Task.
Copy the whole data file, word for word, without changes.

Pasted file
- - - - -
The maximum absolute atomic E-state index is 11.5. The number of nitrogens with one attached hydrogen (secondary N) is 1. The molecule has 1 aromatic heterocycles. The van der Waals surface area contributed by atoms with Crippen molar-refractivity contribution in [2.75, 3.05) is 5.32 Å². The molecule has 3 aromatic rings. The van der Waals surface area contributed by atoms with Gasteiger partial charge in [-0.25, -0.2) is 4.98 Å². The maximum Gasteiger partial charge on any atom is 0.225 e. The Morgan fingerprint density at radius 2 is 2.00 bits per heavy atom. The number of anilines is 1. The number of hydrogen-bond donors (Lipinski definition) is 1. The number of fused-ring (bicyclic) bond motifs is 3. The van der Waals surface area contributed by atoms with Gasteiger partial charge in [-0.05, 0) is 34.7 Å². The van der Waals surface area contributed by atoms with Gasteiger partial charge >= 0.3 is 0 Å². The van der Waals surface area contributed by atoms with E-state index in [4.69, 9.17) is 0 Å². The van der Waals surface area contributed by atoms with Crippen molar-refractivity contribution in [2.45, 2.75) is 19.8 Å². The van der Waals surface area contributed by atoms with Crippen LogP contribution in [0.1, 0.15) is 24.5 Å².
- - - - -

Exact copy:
The maximum absolute atomic E-state index is 11.5. The number of nitrogens with one attached hydrogen (secondary N) is 1. The molecule has 1 aromatic heterocycles. The van der Waals surface area contributed by atoms with Crippen molar-refractivity contribution in [2.75, 3.05) is 5.32 Å². The molecule has 3 aromatic rings. The van der Waals surface area contributed by atoms with Gasteiger partial charge in [-0.25, -0.2) is 4.98 Å². The maximum Gasteiger partial charge on any atom is 0.225 e. The Morgan fingerprint density at radius 2 is 2.00 bits per heavy atom. The number of anilines is 1. The number of hydrogen-bond donors (Lipinski definition) is 1. The number of fused-ring (bicyclic) bond motifs is 3. The van der Waals surface area contributed by atoms with Gasteiger partial charge in [-0.05, 0) is 34.7 Å². The van der Waals surface area contributed by atoms with Gasteiger partial charge >= 0.3 is 0 Å². The van der Waals surface area contributed by atoms with E-state index in [4.69, 9.17) is 0 Å². The van der Waals surface area contributed by atoms with Crippen molar-refractivity contribution in [2.45, 2.75) is 19.8 Å². The van der Waals surface area contributed by atoms with Crippen LogP contribution in [0.1, 0.15) is 24.5 Å².